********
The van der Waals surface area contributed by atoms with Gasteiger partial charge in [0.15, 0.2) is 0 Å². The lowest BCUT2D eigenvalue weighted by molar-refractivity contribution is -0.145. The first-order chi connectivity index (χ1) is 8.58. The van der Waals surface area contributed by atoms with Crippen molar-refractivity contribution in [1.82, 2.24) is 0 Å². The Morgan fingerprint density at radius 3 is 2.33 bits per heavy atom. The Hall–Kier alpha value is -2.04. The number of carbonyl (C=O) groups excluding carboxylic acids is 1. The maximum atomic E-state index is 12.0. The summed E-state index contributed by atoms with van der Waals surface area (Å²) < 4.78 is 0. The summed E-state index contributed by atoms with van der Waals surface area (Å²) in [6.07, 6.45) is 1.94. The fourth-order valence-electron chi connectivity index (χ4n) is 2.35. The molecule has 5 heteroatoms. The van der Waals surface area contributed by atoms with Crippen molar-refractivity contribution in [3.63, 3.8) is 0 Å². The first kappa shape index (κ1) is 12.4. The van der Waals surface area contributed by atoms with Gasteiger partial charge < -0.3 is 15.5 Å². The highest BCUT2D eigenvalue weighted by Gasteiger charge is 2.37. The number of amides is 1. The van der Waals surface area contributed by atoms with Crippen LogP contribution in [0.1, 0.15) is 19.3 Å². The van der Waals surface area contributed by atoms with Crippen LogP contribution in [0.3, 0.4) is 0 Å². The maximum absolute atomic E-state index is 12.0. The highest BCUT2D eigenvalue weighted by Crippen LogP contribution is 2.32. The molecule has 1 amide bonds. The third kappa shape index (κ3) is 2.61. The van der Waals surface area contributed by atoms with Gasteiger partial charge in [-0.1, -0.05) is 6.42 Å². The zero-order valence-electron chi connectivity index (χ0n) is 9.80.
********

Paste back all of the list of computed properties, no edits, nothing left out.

The van der Waals surface area contributed by atoms with Gasteiger partial charge in [0.15, 0.2) is 0 Å². The lowest BCUT2D eigenvalue weighted by molar-refractivity contribution is -0.145. The first-order chi connectivity index (χ1) is 8.58. The van der Waals surface area contributed by atoms with Crippen molar-refractivity contribution in [1.82, 2.24) is 0 Å². The Morgan fingerprint density at radius 3 is 2.33 bits per heavy atom. The Hall–Kier alpha value is -2.04. The number of carbonyl (C=O) groups excluding carboxylic acids is 1. The maximum atomic E-state index is 12.0. The summed E-state index contributed by atoms with van der Waals surface area (Å²) < 4.78 is 0. The summed E-state index contributed by atoms with van der Waals surface area (Å²) in [6.07, 6.45) is 1.94. The fourth-order valence-electron chi connectivity index (χ4n) is 2.35. The molecule has 5 heteroatoms. The van der Waals surface area contributed by atoms with Crippen molar-refractivity contribution in [3.63, 3.8) is 0 Å². The first kappa shape index (κ1) is 12.4. The van der Waals surface area contributed by atoms with Gasteiger partial charge < -0.3 is 15.5 Å². The highest BCUT2D eigenvalue weighted by Gasteiger charge is 2.37. The number of amides is 1. The van der Waals surface area contributed by atoms with Crippen LogP contribution in [0.1, 0.15) is 19.3 Å². The van der Waals surface area contributed by atoms with Crippen LogP contribution in [0.3, 0.4) is 0 Å². The maximum absolute atomic E-state index is 12.0. The highest BCUT2D eigenvalue weighted by Crippen LogP contribution is 2.32. The molecule has 1 amide bonds. The third kappa shape index (κ3) is 2.61. The van der Waals surface area contributed by atoms with Gasteiger partial charge in [-0.1, -0.05) is 6.42 Å². The zero-order valence-electron chi connectivity index (χ0n) is 9.80.